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digitalmars.D.learn - Struct Constructors

reply "Mark Blume" <mblume bb.e> writes:
Why exactly isn't a constructor without any parameters is not 
allowed?
Why does
"Struct()" calls "Struct.opCall()," which means "Struct.init" 
initially,
while
"Struct(params)" calls "Struct.this(params)?"

Does "Struct(params)" also call "Struct.opCall(params)?"

I am new to D and I can't seem to understand this.
Jun 16 2014
next sibling parent "Mark Blume" <mblume bb.e> writes:
On Monday, 16 June 2014 at 22:03:28 UTC, Mark Blume wrote:
 Why exactly isn't a constructor without any parameters is not 
 allowed?
 Why does
 "Struct()" calls "Struct.opCall()," which means "Struct.init" 
 initially,
 while
 "Struct(params)" calls "Struct.this(params)?"

 Does "Struct(params)" also call "Struct.opCall(params)?"

 I am new to D and I can't seem to understand this.
I should also say that I checked out the documentation already, but there is not an actual explanation there.
Jun 16 2014
prev sibling next sibling parent "Dicebot" <public dicebot.lv> writes:
On Monday, 16 June 2014 at 22:03:28 UTC, Mark Blume wrote:
 Why exactly isn't a constructor without any parameters is not 
 allowed?
 Why does
 "Struct()" calls "Struct.opCall()," which means "Struct.init" 
 initially,
 while
 "Struct(params)" calls "Struct.this(params)?"

 Does "Struct(params)" also call "Struct.opCall(params)?"

 I am new to D and I can't seem to understand this.
http://stackoverflow.com/questions/16648273/why-can-i-not-implement-default-constructors-for-structs-in-d/16650477#16650477 Right now I think this decision was not worth it and at least CTFE-only constructors should be allowed. But this is not a simple thing to change. Fun fact : originally in D1 days (long time ago in a galaxy far away) constructors were not allowed for structs at all. Good it has been changed :)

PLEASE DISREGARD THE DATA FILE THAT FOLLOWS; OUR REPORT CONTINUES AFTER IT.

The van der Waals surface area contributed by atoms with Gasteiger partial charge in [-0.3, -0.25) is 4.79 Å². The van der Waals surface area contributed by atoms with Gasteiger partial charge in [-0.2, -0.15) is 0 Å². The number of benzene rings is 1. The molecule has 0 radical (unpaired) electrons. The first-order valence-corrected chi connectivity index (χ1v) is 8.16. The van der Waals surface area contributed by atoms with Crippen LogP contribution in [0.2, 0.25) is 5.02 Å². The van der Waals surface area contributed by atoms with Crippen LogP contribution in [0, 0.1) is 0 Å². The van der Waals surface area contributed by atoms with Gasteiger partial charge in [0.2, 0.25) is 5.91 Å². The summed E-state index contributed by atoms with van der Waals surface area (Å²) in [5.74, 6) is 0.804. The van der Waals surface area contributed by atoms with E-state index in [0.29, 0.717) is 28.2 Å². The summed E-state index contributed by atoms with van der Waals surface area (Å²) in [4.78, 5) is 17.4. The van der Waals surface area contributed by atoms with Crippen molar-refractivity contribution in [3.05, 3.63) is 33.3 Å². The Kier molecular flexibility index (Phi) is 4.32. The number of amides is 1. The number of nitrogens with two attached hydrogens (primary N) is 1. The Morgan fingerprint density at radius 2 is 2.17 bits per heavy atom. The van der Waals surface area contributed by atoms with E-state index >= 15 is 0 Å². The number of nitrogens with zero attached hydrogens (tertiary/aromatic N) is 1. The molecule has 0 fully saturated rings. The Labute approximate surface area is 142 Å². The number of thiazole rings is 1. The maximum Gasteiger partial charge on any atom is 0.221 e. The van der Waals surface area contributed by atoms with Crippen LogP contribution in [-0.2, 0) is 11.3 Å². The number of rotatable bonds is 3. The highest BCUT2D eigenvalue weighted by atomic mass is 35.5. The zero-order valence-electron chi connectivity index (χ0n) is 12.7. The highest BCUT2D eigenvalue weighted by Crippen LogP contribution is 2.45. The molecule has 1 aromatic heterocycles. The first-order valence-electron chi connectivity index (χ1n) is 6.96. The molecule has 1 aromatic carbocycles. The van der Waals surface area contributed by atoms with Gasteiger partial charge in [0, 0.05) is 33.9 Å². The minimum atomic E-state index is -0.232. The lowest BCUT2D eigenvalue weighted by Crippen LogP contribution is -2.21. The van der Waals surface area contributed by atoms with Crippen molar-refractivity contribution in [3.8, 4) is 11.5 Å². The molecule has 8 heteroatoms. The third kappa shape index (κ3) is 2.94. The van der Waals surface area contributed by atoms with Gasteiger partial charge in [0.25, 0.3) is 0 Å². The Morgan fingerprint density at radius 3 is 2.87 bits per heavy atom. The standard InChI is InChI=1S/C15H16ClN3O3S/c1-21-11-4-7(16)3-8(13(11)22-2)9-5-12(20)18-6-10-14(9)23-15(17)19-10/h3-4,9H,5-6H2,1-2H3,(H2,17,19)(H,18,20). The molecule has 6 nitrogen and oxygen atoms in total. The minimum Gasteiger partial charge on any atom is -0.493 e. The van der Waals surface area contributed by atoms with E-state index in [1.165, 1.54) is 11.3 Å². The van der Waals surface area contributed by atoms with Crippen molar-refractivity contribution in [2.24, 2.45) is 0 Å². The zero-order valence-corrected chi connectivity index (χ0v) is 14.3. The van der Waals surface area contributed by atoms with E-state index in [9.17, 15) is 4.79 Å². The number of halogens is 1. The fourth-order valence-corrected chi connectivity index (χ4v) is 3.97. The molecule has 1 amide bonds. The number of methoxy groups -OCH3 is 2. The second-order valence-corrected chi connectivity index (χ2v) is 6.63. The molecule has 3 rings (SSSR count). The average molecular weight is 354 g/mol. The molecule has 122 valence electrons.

Jun 16 2014
prev sibling parent reply "Adam D. Ruppe" <destructionator gmail.com> writes:
On Monday, 16 June 2014 at 22:03:28 UTC, Mark Blume wrote:
 Why exactly isn't a constructor without any parameters is not 
 allowed?
The idea is that declaring a plain struct always has almost zero cost - it is just static data with no extra code run. A zero-arg constructor (aka a default constructor in C++) that is run automatically on the declaration breaks that idea. Since sometimes people want it anyway the compromise is to make a static opCall and explictly use it with parenthesis. This was introduced before D had any struct constructors at all. Then struct constructors were added to D later and they override the old static opCall method... but they must have at least one parameter. So short answer is the confusion is caused by two historical features that basically did the same thing. Nowadays, static opCall should mostly be avoided. Use constructors instead. Only if you need a zero arg constructor should you consider static opCall.
 Does "Struct(params)" also call "Struct.opCall(params)?"
If there's no constructor, i think it can. But like i said above, you should avoid this because it is mostly just historical baggage. Use constructors. BTW non-static opCall is a different story, that can be useful for defining functor objects. That only works on an instance object though: struct Foo { void opCall() { } } Foo foo; // doesn't call any code, just plain variable declaration foo(); // calls foo.opCall();
Jun 16 2014
parent "Mark Blume" <mblume bb.e> writes:
Adam, Dicebot, Thank you very much for the fast reply. I think 
this should be addressed at the documentation since it has 
ability to cause confusion for newbies like me.
Jun 16 2014